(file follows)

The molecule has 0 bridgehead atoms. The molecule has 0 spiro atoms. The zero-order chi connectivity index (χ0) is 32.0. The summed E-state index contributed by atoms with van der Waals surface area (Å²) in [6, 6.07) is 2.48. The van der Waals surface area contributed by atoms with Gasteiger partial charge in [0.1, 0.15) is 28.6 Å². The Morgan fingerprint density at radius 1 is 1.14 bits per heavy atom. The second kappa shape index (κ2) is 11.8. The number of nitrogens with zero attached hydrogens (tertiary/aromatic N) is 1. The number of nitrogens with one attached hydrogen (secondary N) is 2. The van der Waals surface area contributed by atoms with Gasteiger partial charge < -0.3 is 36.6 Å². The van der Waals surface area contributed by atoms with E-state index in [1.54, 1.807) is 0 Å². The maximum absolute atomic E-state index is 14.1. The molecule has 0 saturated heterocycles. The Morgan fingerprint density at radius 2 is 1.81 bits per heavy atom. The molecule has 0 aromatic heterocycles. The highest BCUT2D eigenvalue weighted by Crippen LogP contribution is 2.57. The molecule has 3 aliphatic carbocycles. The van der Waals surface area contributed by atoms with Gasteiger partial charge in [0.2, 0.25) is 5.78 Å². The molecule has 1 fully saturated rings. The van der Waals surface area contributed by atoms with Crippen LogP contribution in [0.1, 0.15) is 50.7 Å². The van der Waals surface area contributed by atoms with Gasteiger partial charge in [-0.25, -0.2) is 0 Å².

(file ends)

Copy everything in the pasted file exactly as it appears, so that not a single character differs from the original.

The molecule has 0 bridgehead atoms. The molecule has 0 spiro atoms. The zero-order chi connectivity index (χ0) is 32.0. The summed E-state index contributed by atoms with van der Waals surface area (Å²) in [6, 6.07) is 2.48. The van der Waals surface area contributed by atoms with Gasteiger partial charge in [0.1, 0.15) is 28.6 Å². The Morgan fingerprint density at radius 1 is 1.14 bits per heavy atom. The second kappa shape index (κ2) is 11.8. The number of nitrogens with zero attached hydrogens (tertiary/aromatic N) is 1. The number of nitrogens with one attached hydrogen (secondary N) is 2. The van der Waals surface area contributed by atoms with Gasteiger partial charge < -0.3 is 36.6 Å². The van der Waals surface area contributed by atoms with E-state index in [1.54, 1.807) is 0 Å². The maximum absolute atomic E-state index is 14.1. The molecule has 0 saturated heterocycles. The Morgan fingerprint density at radius 2 is 1.81 bits per heavy atom. The molecule has 0 aromatic heterocycles. The highest BCUT2D eigenvalue weighted by Crippen LogP contribution is 2.57. The molecule has 3 aliphatic carbocycles. The van der Waals surface area contributed by atoms with Gasteiger partial charge in [0.2, 0.25) is 5.78 Å². The molecule has 1 fully saturated rings. The van der Waals surface area contributed by atoms with Crippen LogP contribution in [0.1, 0.15) is 50.7 Å². The van der Waals surface area contributed by atoms with Gasteiger partial charge in [-0.25, -0.2) is 0 Å².